CM: The pandemic has affected the arts industry as a whole, obviously, but how has it affected Clean Break? How were you able to survive it?
CS: We saw our building closed, live productions and the exhibition cancelled and postponed, access to prisons denied, and extreme levels of pressure on our members’ lives due to increased isolation, ill health and socio-economic inequality.

In the first few months of the pandemic, we rapidly reimagined our approach. The needs of our members came into sharper focus and our energies went into supporting their basic needs – food, digital access, mental health provision and housing security – alongside a pivot to providing creative and wellbeing activities online and increased one-to-one support and therapy via the telephone.

Our financial sustainability in these uncertain times was a pressing concern. We are incredibly grateful for the help that we have been able to access from the government, our supporters, and new funders. The way our funders rallied around us through this difficult year has been very emboldening. Their flexibility, swift response, and offers of emergency funding not only allowed us to survive but to fulfil our aims, in new and exciting ways.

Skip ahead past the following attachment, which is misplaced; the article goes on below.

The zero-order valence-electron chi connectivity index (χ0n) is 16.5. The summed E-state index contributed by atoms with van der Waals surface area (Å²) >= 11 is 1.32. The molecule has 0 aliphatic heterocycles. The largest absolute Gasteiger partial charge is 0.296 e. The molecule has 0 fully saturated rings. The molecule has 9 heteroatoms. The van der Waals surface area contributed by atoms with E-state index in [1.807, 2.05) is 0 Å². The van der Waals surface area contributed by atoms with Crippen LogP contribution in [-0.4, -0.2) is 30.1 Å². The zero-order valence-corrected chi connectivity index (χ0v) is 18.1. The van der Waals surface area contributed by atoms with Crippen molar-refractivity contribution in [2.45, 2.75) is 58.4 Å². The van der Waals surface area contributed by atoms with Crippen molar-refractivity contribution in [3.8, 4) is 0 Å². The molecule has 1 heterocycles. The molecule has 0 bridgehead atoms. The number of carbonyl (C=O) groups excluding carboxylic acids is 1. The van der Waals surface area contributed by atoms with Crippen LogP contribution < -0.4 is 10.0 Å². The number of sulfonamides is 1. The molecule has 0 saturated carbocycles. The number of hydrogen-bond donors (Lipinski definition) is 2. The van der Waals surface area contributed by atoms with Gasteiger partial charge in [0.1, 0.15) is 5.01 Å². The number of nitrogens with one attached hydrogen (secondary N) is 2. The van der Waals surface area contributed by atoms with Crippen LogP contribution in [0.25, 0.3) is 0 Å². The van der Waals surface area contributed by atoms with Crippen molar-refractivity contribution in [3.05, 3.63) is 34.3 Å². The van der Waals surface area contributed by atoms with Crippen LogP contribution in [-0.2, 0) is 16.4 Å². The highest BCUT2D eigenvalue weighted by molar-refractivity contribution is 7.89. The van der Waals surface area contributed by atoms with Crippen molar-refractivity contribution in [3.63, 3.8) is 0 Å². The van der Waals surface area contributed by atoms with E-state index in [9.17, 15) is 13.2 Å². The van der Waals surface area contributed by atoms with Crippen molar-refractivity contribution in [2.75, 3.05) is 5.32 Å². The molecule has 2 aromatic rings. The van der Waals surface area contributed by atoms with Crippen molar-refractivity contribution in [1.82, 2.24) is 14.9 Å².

As well as our focus on members, we innovated new projects to provide connection for some of our freelance artists, and with women in prison, most of whom were locked in cells for 23 hours each day.

We made use of new digital platforms with our partners, particularly our research partners, to find ways to talk to audiences through events online. We strengthened our digital voice artistically with the creation of a film and a radio play, and we are delighted that we will be presenting live work again and to open the doors to our exhibition this week.